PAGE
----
November 13, 2018

Changing auditors

How To Get “Monitoring The Conversation” Right

Being an incendiary, I’m used to getting unfollowed, ignored and even blocked (yes @mark_to_market blocked me, Lord knows who else, I stopped caring at 2000) and I’m definitely used to seeing the rats scatter across my stats every time I mention [insert firm or company name here] so it’s obvious to me from my various online interactions that some communications departments are keeping an eye on the conversation.

Since we’re all interested in the accounting side of things, I have to say that I notice more “official-looking” Twitter activity from firms based outside of the US (generally Big 4 coming from the UK or Canada) that leads me to believe most of them are at least keeping an eye on the Google alerts. PwC had the large pair to follow me once, very early on, and probably unfollowed when I started ripping on them for bumbling Satyam. Anyway, someone has to watch what’s being said and a company (or organization) can only choose to engage or not engage.

Engaging, of course, comes in several forms but to vaguely pin down what “engage” means, I’d define it as any activity that alerts others they are listening and/or give a shit.


For Comcast, they swarm Twitter responding to complaints about their crappy service, extortion boxes, and complicated remotes. Not all companies choose to take that route, nor should they be expected to. Protecting or guarding your brand means figuring out how much “engaging” is appropriate as any more or less than is appropriate for your particular organization’s needs will come off as fake, lame or just forced. And no one wants to interact with that.

For Dave and Buster’s, I give them credit for totally engaging me by following me. I’ve been publicly ripping on them for at least a week but I’m not doing it just to be mean, I’d really really like to know what went down with E&Y (welcome to your new gig, KPMG). I’ve never actually been in a D&B and any inquisitive tweets on my part were not returned but so far they haven’t sued me so I guess I’m doing well on that front.

Some agencies choose to completely ignore some of the more “questionable” interaction that isn’t exactly a pissed off customer. They’re already trained to handle that (any social media idiot can teach you how to talk to customers who talk about you in a list of 3 items or more) but they aren’t likely prepared for a fake accounting firm to ask them if newly-single D&B would want to try them out as auditors.

I don’t expect Dave & Buster’s to answer or acknowledge that but following me shows that they are at least aware I’m trying to egg them on and aren’t afraid of my bitch ass. Unlike the fake accounting firm, I’m a voice out there spreading whatever I know about [insert company] to a huge audience. They can’t send me 10,000 free tickets to shut my trap and I’m not exactly making a complaint they can resolve so what can they do? Keep an eye on me?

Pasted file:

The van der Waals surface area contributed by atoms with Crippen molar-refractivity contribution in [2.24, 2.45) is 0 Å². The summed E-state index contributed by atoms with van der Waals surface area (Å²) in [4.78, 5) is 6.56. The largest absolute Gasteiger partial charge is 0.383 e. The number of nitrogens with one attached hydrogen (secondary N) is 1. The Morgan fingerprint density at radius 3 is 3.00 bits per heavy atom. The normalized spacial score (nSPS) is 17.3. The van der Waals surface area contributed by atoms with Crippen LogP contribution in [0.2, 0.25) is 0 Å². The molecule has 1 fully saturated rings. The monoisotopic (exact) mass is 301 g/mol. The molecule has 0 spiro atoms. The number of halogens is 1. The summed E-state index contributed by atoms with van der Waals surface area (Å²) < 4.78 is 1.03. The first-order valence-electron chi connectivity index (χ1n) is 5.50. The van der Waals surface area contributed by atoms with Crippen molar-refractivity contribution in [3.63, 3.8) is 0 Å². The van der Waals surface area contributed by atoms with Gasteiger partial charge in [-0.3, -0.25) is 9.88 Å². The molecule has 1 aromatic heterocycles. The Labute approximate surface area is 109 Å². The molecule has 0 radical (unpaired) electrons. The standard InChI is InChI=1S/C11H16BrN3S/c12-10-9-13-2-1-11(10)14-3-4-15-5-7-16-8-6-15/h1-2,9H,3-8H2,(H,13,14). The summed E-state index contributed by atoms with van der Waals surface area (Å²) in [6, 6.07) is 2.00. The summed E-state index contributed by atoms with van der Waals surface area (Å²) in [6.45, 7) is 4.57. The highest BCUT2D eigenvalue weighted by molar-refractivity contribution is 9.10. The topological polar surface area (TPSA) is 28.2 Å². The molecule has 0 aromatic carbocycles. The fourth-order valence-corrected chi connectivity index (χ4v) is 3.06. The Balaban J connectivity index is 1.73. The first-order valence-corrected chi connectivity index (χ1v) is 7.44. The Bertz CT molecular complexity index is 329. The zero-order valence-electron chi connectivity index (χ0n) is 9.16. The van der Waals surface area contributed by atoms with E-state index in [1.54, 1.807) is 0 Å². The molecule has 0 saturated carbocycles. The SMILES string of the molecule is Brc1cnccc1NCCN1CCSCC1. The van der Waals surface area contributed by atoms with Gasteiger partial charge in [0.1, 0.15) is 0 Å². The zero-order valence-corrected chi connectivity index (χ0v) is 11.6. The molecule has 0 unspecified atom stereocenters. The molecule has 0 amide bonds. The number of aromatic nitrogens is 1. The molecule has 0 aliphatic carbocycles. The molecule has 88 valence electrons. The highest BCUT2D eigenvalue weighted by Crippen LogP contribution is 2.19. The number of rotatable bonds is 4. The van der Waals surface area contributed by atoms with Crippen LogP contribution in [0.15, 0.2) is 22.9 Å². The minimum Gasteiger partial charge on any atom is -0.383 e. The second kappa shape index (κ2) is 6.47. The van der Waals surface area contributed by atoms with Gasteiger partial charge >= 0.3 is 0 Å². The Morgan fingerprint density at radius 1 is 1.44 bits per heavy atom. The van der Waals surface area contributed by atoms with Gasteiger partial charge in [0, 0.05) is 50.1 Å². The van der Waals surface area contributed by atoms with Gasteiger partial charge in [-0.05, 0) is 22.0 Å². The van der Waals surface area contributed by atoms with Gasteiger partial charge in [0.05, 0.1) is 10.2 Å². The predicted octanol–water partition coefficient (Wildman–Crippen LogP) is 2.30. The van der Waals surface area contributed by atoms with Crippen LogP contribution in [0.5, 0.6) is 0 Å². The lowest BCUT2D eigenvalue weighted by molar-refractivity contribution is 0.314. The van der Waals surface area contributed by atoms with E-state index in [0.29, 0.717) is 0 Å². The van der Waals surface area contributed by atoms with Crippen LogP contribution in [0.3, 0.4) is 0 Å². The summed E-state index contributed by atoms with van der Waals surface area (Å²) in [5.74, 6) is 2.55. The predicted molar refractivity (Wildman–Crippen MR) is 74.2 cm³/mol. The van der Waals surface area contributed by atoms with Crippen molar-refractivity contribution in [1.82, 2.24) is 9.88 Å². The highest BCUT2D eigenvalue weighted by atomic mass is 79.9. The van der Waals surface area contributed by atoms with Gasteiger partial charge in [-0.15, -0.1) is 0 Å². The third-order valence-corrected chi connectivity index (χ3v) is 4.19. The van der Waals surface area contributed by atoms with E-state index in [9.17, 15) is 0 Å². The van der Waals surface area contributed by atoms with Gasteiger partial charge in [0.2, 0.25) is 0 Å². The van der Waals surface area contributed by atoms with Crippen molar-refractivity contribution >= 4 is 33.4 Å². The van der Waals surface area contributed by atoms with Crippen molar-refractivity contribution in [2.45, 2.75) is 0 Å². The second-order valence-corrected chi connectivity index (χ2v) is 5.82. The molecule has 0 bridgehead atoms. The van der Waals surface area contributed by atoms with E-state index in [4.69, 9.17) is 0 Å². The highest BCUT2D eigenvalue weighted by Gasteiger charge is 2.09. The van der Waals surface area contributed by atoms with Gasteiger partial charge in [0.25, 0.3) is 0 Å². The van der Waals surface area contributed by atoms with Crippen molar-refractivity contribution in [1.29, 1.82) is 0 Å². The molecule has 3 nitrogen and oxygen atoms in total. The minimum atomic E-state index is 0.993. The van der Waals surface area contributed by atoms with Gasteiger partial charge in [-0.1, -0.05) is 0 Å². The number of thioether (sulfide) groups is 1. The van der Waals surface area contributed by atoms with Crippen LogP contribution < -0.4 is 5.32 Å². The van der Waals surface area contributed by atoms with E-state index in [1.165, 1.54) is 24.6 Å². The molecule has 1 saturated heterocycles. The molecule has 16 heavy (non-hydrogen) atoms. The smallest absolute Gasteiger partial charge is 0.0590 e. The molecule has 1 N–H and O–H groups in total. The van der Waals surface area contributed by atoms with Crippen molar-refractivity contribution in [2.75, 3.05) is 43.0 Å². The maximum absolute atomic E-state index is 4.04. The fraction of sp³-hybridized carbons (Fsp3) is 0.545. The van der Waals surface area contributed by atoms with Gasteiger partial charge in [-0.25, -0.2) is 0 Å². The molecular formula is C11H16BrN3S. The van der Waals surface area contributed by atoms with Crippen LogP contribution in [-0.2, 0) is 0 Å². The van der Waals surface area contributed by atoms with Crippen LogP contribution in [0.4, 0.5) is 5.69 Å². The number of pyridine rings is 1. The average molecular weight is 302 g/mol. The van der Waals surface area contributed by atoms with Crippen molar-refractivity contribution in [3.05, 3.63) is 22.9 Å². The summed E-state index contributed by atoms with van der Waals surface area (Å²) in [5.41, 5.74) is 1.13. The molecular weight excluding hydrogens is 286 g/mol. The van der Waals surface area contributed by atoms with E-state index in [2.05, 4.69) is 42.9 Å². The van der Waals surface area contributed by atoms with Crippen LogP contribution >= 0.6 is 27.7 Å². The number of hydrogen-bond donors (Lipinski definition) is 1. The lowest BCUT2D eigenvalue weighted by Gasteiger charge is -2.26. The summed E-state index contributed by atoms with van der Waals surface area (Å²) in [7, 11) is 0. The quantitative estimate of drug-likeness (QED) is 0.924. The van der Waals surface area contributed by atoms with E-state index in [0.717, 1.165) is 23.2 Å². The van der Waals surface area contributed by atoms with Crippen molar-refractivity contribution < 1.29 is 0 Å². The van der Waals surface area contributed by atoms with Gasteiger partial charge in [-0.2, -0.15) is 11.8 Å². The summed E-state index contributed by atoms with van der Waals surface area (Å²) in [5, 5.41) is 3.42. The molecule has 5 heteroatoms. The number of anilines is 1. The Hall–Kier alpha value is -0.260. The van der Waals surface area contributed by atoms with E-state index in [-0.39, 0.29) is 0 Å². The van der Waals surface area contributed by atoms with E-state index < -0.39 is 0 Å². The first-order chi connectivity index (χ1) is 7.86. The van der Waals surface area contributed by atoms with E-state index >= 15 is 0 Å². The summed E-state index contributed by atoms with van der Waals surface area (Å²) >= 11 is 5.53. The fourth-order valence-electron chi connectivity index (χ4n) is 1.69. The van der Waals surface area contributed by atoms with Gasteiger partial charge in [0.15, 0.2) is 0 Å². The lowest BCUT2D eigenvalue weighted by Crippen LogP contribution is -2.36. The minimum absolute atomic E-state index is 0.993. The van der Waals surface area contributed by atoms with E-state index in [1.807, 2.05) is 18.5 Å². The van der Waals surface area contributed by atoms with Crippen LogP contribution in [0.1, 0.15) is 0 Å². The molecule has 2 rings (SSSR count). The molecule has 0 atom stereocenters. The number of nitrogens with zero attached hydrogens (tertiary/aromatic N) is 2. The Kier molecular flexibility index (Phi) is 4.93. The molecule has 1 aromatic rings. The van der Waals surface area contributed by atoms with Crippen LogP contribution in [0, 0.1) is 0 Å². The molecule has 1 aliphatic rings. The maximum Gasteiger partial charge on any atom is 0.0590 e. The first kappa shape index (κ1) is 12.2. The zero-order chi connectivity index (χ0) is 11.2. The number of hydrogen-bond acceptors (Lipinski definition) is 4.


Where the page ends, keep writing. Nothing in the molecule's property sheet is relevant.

I admire that tactic. And may leave them alone… I’m more likely to do so if I get a tweet about what happened with E&Y but won’t be holding my breath for that particular @.

We’re Not Convinced That CFOs Mean What They Say When They Switch Audit Firms for No Apparent Reason

Today in boilerplate press releases, MedAssets dropped BDO as its auditor for the bigger and bluer KPMG and the CFO punted on giving a real reason as to why.

“We are very fortunate to have had the pleasure of working with BDO Seidman for many years, including during the period of time covering our initial public offering in 2007,” said Neil Hunn, Executive Vice President and Chief Financial Officer, MedAssets. “BDO has been a tremendous business partner for us and instrumental in our success. MedAssets has experienced tremendous growth, especially over the last few years, and we expect this trend to continue. As such, we feel that KPMG is best suited to serve our Company and stockholders in the future. We look forward to our new relationship with KPMG.”

So if we were translate this statement, basically it sounds like MedAssets wants a big firm because the business is growing like gangbusters and they simply can’t be held back by a second-tier firm like BDO.

Or maybe we’ve got it dead wrong. Maybe MedAssets is spooked about BDO’s chances in the Banco Espirito appeal. Maybe KPMG’s Atlanta office is desperate for work and lowballed the audit fee. Feel free to share your own speculation but we’re sure as hell not buying the statement that a firm (in this case, BDO) ‘has been a tremendous business partner’ and ‘instrumental in our success’ and just gets up and dropped because ‘tremendous growth’ is expected to continue. Is BDO really that incapable of continuing to serve the company?

Basically, we are asking for more honest language in SEC filings and press releases.

MedAssets Engages KPMG as Auditor [Press Release]
8-K [SEC.gov]